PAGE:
Tax Fairness and Folk Justice
Murphy Institute Director Steven Sheffrin publishes new book with Cambridge University Press
Why have Americans severely limited the estate and gift tax – ostensibly targeted at only the very wealthy – but greatly expanded the subsidies to low-wage workers through the Earned Income Tax Credit, now the single largest poverty program in the country? Why do people hate the property tax so much, yet seemingly revolt against it only during periods of economic change? Why are some groups of taxpayers more obedient to the tax authorities than others, even when they face the same enforcement regime?
Is the public simply inconsistent? Or is something more at work here?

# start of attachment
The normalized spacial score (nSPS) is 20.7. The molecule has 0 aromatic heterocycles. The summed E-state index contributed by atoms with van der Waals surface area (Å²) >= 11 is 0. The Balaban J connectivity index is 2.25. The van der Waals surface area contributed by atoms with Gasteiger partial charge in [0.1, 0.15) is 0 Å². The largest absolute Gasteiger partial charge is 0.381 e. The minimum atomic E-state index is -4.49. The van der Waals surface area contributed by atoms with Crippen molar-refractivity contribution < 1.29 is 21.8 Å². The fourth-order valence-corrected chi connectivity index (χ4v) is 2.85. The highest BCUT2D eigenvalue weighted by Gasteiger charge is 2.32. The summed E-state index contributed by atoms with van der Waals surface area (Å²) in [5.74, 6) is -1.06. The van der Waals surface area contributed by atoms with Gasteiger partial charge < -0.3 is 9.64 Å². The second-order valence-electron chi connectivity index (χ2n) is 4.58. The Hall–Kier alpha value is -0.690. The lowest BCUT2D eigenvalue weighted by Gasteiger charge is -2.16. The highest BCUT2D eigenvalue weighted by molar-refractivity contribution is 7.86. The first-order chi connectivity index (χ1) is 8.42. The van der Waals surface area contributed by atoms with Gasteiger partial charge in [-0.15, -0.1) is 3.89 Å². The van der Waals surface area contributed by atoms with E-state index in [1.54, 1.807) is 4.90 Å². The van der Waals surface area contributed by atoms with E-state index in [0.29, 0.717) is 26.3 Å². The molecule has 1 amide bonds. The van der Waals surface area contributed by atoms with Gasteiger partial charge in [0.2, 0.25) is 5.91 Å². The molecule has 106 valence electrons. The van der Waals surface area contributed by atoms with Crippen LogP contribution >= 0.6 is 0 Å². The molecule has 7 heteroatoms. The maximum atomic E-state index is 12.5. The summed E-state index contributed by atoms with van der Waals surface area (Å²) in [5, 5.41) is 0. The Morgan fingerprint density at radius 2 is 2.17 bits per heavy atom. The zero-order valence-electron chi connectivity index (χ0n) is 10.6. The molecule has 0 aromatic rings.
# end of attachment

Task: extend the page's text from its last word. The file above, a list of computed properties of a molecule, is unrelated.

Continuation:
In his new book Tax Fairness and Folk Justice, Murphy Institute Executive Director Steven Sheffrin argues that we need that we need to turn to individual psychology, and especially everyday notions of fairness, in order to understand these seemingly inconsistent attitudes. This book demonstrates how a serious consideration of ‘folk justice’ can deepen our understanding of how tax systems actually function and how they can perhaps be reformed.
Professor Sheffrin recently lectured on the themes of his book at the Lincoln Institute of Land Policy. To view the lecture, please click here.
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